Guam Echo and Guam Eagle
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Early Guam newspapers
Two publications that emerged during the US Naval Administration of Guam (1898-1941) were the Guam Eagle and the Guam Echo. The Guam Eagle replaced the Guam Recorder as the main printed source of news, information and local interest stories about the island. The Guam Eagle was owned and operated by the United States Navy prior to World War II.
The Guam Echo was a publication by a Washington-based interest group called the Institute of Ethnic Affairs. The Guam Echo started up shortly after World War II in response to continued US Navy control of the island and called for self-determination for the people of Guam.
The Guam Eagle, operated by the US Navy, was a daily newspaper published in the 1930s and available to all of Guam’s readership. The newspaper supposedly got its name in reference to the ubiquitous large, flying cockroaches on the island, nicknamed “Guam Eagles.” The newspaper began printing around the same time the first commercial radio station, K6LF, started broadcasting on Guam.
Prior to the Guam Eagle, the Guam Recorder had been the main publication for current print information about the island and its people. The Guam Recorder was a monthly magazine privately owned by a former Yosemite sailor and blacksmith named William W. Rowley. The Guam Recorder, which began publishing in March 1924, replaced the Guam News Letter, the first monthly newspaper on the island. The Guam News Letter had been published by the US Navy, and initially was printed in both English and Spanish for economic reasons.
However, the Guam News Letter ceased publication in 1922 and was replaced by the Guam Recorder. Similarly, because of the nationwide economic downturn of the Great Depression, the Guam Recorder was unable to print, and eventually was bought out by the US Navy in 1933. The magazine continued to print stories of local interest, including island history, recipes and local folklore.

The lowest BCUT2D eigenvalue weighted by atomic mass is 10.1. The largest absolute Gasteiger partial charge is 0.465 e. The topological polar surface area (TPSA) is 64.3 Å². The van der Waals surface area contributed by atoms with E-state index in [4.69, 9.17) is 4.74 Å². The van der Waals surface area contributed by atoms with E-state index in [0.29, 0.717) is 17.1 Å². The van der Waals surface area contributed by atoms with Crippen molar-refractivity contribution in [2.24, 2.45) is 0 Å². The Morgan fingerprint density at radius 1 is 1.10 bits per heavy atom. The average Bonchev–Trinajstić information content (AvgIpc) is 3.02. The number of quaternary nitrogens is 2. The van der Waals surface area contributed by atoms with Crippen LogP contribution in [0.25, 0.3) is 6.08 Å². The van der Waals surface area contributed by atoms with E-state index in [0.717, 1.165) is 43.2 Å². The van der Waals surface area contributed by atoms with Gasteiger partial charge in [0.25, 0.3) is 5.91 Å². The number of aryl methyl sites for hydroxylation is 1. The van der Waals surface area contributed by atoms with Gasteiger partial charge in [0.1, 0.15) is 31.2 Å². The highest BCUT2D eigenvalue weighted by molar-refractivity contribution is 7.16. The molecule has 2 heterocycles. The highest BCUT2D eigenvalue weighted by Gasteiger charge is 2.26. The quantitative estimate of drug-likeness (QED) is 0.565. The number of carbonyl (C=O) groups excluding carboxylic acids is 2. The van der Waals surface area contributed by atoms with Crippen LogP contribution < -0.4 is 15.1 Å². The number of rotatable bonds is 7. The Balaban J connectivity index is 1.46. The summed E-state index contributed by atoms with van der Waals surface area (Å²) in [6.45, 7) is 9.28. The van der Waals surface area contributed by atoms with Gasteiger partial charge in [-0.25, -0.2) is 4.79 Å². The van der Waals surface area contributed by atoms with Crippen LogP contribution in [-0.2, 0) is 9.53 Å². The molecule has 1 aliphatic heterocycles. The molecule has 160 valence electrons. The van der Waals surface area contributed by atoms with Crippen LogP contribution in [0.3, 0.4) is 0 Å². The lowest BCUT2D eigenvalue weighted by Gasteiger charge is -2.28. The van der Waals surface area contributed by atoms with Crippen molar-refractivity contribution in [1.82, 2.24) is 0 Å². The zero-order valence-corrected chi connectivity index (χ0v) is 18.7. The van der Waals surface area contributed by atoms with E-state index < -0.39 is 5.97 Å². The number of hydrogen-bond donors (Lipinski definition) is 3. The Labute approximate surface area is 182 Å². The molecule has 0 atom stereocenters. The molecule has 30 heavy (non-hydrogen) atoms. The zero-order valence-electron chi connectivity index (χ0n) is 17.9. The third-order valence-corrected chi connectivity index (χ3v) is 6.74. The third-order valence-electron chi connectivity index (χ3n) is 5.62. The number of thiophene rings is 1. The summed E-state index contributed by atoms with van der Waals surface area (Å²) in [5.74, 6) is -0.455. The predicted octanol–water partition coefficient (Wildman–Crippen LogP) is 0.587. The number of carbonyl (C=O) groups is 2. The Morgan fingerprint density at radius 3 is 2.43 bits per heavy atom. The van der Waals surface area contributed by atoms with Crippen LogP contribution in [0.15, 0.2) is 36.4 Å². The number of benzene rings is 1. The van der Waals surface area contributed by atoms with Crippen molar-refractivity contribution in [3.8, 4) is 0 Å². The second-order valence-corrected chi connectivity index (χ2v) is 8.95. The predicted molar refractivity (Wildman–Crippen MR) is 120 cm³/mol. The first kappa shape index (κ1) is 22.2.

Around this time, the Guam Eagle made its appearance as the first daily newspaper. Initially in mimeographed format, the Navy edited and distributed the paper, but like the Guam Recorder, would stop printing by World War II with the invasion of the island by Japanese forces.
Even with the outbreak of war on Guam, however, navy radioman George Tweed managed to keep the newspaper going for four months with a patched radio and a loaned generator. Tweed compiled and typed the news of the war from broadcasts from KGEI in San Francisco into the Guam Eagle, and made five copies to circulate among the Chamorros. One Chamorro who helped circulate the Guam Eagle was Ben Pangelinan. Pangelinan was showing the newspaper to other people at the home of Joaquin Limtiaco in Hagåtña. The Limtiaco residence was raided by Japanese military, but Pangelinan escaped capture by flushing the newspaper down the toilet.
As the Japanese intensified their efforts to find Tweed and other escaped American military personnel—and to punish those who helped them—Tweed could no longer print the Guam Eagle. Nevertheless, the Chamorros found other ways to find and distribute news of the war through hidden radios and messages passed by hand.